KABUL, Afghanistan -- The top brass of Kabul's new police force got their first lesson in fighting street crime Tuesday with a mock demonstration by international peacekeepers. But they're missing a few key crimefighting tools -- from pens to police cars.
Training of the 3,600-member force begins in earnest in March. Tuesday's initial instruction at a cavernous warehouse on the outskirts of Kabul was meant to show a few of the department's leaders what is expected of them.
"We hope they will be interested in what they see and it will trickle down to the policemen," said British Flight Lt. Tony Marshall, a spokesman for the peacekeepers.
Some trainees have been riding around with the peacekeepers for more than a month, just observing. But training the underequipped, underfunded Afghan men to fight crime on their own in the war-battered capital is a daunting task.
A working police force is considered key to establishing the credibility of the government of interim Afghan leader Hamid Karzai.
So far, the issue of resources has been challenging. Police in Kabul didn't even have pens and paper to take notes at crime scenes until they were given them by peacekeepers. Pursuing criminals has been difficult since the force has no cars. For the moment, police are using bicycles supplied by peacekeepers.
Germany plans to donate eight vehicles for the new police force, and Britain is sending communications equipment.
"They are extremely well-motivated, but they lack the resources," Marshall said.
Tuesday's mock crime scene was acted out by about a dozen international soldiers. A man lay beside a car, seemingly shot in the head. A woman screamed: "Help me! Help me! A man is dead!"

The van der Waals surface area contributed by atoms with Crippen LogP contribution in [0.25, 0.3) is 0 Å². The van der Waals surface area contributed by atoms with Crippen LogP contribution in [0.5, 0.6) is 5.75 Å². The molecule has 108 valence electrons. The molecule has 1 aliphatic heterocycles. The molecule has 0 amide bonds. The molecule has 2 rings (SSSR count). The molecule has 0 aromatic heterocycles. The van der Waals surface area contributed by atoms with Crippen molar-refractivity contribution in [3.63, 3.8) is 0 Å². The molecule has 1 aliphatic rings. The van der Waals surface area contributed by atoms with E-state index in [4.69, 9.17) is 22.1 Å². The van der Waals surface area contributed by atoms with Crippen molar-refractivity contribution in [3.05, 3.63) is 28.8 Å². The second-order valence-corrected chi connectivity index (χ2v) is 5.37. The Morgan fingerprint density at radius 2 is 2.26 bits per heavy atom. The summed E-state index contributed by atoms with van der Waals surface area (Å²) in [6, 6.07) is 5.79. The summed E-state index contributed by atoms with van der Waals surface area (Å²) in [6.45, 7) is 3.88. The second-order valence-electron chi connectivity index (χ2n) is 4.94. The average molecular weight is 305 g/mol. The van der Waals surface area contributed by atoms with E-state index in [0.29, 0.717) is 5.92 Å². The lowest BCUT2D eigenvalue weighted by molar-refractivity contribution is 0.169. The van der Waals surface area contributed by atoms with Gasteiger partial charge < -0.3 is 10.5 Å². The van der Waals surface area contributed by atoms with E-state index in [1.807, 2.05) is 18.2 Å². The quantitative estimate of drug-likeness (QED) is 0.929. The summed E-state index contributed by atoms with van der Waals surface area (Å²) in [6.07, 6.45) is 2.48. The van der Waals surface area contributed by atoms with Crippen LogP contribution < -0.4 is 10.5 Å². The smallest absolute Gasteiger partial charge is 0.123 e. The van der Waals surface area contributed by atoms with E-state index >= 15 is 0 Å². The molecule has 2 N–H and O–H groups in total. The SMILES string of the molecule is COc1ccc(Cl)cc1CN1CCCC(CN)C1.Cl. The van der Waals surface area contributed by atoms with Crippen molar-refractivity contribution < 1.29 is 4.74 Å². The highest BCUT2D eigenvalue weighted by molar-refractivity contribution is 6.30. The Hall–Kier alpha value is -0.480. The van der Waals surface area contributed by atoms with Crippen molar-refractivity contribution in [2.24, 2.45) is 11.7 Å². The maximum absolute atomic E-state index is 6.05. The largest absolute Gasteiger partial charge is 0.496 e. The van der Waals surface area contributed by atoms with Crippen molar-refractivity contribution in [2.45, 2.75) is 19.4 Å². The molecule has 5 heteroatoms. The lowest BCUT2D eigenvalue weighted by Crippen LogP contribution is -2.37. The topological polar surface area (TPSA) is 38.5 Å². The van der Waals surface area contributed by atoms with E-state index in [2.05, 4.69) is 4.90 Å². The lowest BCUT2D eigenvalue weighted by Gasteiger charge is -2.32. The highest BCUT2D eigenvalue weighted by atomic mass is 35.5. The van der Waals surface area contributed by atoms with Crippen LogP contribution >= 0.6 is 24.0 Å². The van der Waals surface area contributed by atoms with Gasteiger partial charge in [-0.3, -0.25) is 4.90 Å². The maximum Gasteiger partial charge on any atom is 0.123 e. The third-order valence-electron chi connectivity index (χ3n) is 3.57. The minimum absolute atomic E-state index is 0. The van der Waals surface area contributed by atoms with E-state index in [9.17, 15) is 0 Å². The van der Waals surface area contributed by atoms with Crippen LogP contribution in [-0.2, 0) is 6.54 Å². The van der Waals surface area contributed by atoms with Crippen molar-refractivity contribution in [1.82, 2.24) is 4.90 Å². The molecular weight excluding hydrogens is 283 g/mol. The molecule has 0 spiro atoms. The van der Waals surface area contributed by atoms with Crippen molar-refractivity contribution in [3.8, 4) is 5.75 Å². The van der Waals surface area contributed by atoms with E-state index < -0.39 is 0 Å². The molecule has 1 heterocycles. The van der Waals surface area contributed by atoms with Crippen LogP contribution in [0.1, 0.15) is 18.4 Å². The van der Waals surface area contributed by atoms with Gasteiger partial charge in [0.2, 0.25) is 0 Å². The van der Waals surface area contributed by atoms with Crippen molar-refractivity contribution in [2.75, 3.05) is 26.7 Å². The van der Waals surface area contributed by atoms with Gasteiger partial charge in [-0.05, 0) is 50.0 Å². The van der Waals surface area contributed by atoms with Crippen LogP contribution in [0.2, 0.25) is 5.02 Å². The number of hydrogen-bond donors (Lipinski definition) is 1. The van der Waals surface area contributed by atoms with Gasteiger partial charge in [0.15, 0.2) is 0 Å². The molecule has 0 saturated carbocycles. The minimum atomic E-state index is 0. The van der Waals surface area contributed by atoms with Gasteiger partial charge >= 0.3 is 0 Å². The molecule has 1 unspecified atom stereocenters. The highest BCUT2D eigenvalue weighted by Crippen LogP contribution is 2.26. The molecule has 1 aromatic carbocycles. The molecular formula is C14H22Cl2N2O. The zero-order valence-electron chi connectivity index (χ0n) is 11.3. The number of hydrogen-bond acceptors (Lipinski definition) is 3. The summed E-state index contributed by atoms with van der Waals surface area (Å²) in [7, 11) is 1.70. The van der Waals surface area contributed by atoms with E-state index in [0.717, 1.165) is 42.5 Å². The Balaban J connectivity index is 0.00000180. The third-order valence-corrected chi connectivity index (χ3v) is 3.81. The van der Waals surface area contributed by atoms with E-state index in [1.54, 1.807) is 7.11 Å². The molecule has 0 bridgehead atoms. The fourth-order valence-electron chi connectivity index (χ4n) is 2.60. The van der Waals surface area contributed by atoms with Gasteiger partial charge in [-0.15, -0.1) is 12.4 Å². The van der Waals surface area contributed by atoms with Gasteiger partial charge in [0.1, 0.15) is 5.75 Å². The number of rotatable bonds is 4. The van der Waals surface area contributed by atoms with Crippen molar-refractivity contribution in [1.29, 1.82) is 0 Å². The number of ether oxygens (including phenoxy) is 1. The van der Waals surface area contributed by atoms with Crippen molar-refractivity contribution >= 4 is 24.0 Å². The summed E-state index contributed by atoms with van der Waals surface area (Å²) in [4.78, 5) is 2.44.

The woman was frantic -- but the international police were calm, professional and thorough.
The demonstration was conducted by peacekeepers from Britain, Italy, Germany, and France. The German forces will be largely responsible for teaching the rank-and-file police once training gets under way next month.
Kabul Police Chief Bazeer Salanghi is a former commander in the northern alliance, the military force that seized Kabul last November after U.S. and British bombing sent the Taliban regime fleeing south.
Northern alliance soldiers briefly took over the capital, but agreed to cede control after a U.N.-brokered agreement established Karzai's interim administration.
The accord dictated that the alliance soldiers be replaced by a new police force. Many of the 3,600 men are simply former northern alliance soldiers wearing new uniforms.
Salanghi, for instance, brought 500 of his men into the police force, said Mohammed Rasoul, a policeman who used to fight under the northern alliance commander.
Brig. Barney White-Spunner, chief of the multinational brigade in Kabul, said many of the senior officers are police veterans trained in the 1970s by Germany before Afghanistan was invaded by the Soviets in 1979.